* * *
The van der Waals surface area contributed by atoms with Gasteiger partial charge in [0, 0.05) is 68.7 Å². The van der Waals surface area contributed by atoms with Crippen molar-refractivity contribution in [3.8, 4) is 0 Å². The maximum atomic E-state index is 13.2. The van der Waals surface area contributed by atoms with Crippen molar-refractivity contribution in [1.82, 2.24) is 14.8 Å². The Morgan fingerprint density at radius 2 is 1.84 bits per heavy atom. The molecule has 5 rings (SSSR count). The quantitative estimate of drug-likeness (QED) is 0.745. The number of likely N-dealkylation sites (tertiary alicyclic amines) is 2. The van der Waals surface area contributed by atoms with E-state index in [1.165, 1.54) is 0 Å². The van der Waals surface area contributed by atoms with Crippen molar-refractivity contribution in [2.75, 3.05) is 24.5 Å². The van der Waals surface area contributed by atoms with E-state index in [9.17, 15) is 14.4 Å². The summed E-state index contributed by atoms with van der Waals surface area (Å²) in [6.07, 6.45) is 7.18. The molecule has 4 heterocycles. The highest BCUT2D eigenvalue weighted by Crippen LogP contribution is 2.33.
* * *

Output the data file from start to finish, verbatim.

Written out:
The van der Waals surface area contributed by atoms with Gasteiger partial charge in [0, 0.05) is 68.7 Å². The van der Waals surface area contributed by atoms with Crippen molar-refractivity contribution in [3.8, 4) is 0 Å². The maximum atomic E-state index is 13.2. The van der Waals surface area contributed by atoms with Crippen molar-refractivity contribution in [1.82, 2.24) is 14.8 Å². The Morgan fingerprint density at radius 2 is 1.84 bits per heavy atom. The molecule has 5 rings (SSSR count). The quantitative estimate of drug-likeness (QED) is 0.745. The number of likely N-dealkylation sites (tertiary alicyclic amines) is 2. The van der Waals surface area contributed by atoms with E-state index in [1.165, 1.54) is 0 Å². The van der Waals surface area contributed by atoms with Crippen molar-refractivity contribution in [2.75, 3.05) is 24.5 Å². The van der Waals surface area contributed by atoms with E-state index in [9.17, 15) is 14.4 Å². The summed E-state index contributed by atoms with van der Waals surface area (Å²) in [6.07, 6.45) is 7.18. The molecule has 4 heterocycles. The highest BCUT2D eigenvalue weighted by Crippen LogP contribution is 2.33.